Sitting here a little over a day before taking off for Uganda, I am struck by how quickly the past week of preparation has flown by. It feels like just yesterday that I showed up to the first day of class with a room full of strangers and was completely and totally lost as Tim spewed off facts about anything and everything that anyone could ever possibly want to know about cameras and videography. If I’m being honest with you, it felt as though Tim was blasting me with a water cannon of information. All kinds of terms like: pull focus, f-stop, white balance, and aperture went in one ear and straight out the other as I sat shell shocked in my seat. A mere week after that first shell shcocking day, thanks to endless hours of painstaking practice doing everything from taking still shots to running a mock interview, I feel like I could set up and run an interview like a professional videographer. Well, that might be a little bit of a stretch – but you get the point.
Perhaps even more amazing than my exceptionally rapid growth in the realm of videography has been the way that a group of eight strangers that I bararely knew from Adam have come together to form a tight-knit community ready to travel across the globe to film a documentary. It’s really crazy to think about how far that this group of people from all different walks of academic life have come in such a short period of time. I honestly think that we must all be a little insane to be putting ourselves through something as incredibly stressful, exciting, and all together nerve-wrecking as backpack journalism. There’s really no other way to describe someone who would be willing to learn videography in the span of a week, fly across the world, and film a documentary about refugees in Uganda than slightly insane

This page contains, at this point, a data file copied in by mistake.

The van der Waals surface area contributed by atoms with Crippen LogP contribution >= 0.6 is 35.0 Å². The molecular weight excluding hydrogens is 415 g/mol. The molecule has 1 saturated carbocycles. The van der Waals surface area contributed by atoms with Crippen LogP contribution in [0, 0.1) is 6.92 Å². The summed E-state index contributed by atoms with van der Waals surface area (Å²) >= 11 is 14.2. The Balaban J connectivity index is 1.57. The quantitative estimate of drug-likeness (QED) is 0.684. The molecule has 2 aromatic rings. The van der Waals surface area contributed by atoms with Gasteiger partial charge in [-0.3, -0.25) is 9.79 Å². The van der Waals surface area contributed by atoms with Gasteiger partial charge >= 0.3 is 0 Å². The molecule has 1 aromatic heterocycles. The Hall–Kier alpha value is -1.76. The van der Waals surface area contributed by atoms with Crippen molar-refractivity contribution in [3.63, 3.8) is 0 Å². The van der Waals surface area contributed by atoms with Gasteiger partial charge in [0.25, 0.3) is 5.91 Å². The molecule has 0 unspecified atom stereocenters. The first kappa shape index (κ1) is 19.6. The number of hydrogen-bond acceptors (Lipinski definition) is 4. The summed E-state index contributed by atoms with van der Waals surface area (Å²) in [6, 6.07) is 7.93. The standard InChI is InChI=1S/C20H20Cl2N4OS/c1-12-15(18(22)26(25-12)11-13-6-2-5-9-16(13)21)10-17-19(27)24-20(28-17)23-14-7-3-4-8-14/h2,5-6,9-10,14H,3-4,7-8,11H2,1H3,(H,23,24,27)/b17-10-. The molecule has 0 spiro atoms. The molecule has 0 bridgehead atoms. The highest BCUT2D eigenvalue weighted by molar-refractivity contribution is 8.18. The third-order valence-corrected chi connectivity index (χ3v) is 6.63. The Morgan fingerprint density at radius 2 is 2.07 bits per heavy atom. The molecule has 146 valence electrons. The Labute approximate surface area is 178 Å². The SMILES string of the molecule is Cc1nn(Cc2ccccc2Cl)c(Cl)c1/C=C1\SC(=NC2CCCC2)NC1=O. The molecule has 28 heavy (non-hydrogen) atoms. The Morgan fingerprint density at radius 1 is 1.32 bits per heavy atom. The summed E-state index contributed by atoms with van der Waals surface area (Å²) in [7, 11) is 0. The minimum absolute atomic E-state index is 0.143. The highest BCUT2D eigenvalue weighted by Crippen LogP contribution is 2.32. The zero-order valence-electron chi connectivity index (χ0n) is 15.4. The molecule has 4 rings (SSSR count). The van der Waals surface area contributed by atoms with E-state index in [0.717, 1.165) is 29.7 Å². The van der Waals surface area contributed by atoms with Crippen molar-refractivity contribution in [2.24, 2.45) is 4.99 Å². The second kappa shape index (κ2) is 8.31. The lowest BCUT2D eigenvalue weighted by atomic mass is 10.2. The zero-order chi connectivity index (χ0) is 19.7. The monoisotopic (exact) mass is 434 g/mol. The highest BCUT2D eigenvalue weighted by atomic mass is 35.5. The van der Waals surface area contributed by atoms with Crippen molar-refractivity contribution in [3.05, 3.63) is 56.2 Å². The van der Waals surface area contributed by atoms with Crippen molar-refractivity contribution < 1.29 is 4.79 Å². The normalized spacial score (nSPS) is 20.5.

At this point in the backpack journalism experience, my excitement about traveling across the world to film a documentary about refugees has morphed into some sort of nervous restlessness similar to what you’d experience right before the big drop on a rollercoaster. Don’t get me wrong, I am incredibly excited to be able to be a part of Backpack Journalism and to have the opportunity to travel to Uganda. Out of everything that there is to look forward to in the coming days, the opportunity to interview refugees and get their firsthand take on of the the world’s worst conflicts and the trauma that it has caused stands out to me the most. How many people can honestly say that they have visited a refugee camp and had the opportunity to learn about something most people will only read about in a newspaper firsthand? The answer to that slightly rhetorical question is not many. I feel truly blessed to have this unique opportunity and really want to make the most out of it through the documentary film that I am apart of. I guess this sensation of being at the top of a big drop on a rollercoaster is merely a byproduct of my slight insanity that motivated me to be apart of something like Backpack Journalism in the first place.